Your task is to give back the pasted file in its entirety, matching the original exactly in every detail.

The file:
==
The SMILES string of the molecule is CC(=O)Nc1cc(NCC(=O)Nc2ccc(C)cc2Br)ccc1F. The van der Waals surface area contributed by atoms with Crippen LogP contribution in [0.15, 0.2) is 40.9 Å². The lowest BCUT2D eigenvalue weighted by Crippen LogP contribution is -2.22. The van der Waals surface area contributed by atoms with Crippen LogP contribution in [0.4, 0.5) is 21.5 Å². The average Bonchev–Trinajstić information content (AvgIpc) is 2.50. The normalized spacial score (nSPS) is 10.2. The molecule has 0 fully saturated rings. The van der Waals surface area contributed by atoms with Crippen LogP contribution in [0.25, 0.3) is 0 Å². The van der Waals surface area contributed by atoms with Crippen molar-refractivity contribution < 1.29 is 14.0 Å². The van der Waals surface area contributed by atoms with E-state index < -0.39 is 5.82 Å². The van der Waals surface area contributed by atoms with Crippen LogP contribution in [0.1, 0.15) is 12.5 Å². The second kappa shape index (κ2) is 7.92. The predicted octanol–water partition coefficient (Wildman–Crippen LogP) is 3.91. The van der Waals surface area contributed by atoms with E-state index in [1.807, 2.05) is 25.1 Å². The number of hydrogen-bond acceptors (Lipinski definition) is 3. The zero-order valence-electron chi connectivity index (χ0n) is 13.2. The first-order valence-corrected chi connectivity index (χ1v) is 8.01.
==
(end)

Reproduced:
The SMILES string of the molecule is CC(=O)Nc1cc(NCC(=O)Nc2ccc(C)cc2Br)ccc1F. The van der Waals surface area contributed by atoms with Crippen LogP contribution in [0.15, 0.2) is 40.9 Å². The lowest BCUT2D eigenvalue weighted by Crippen LogP contribution is -2.22. The van der Waals surface area contributed by atoms with Crippen LogP contribution in [0.4, 0.5) is 21.5 Å². The average Bonchev–Trinajstić information content (AvgIpc) is 2.50. The normalized spacial score (nSPS) is 10.2. The molecule has 0 fully saturated rings. The van der Waals surface area contributed by atoms with Crippen LogP contribution in [0.25, 0.3) is 0 Å². The van der Waals surface area contributed by atoms with Crippen molar-refractivity contribution < 1.29 is 14.0 Å². The van der Waals surface area contributed by atoms with E-state index < -0.39 is 5.82 Å². The van der Waals surface area contributed by atoms with Crippen LogP contribution in [0.1, 0.15) is 12.5 Å². The second kappa shape index (κ2) is 7.92. The predicted octanol–water partition coefficient (Wildman–Crippen LogP) is 3.91. The van der Waals surface area contributed by atoms with E-state index in [1.807, 2.05) is 25.1 Å². The number of hydrogen-bond acceptors (Lipinski definition) is 3. The zero-order valence-electron chi connectivity index (χ0n) is 13.2. The first-order valence-corrected chi connectivity index (χ1v) is 8.01.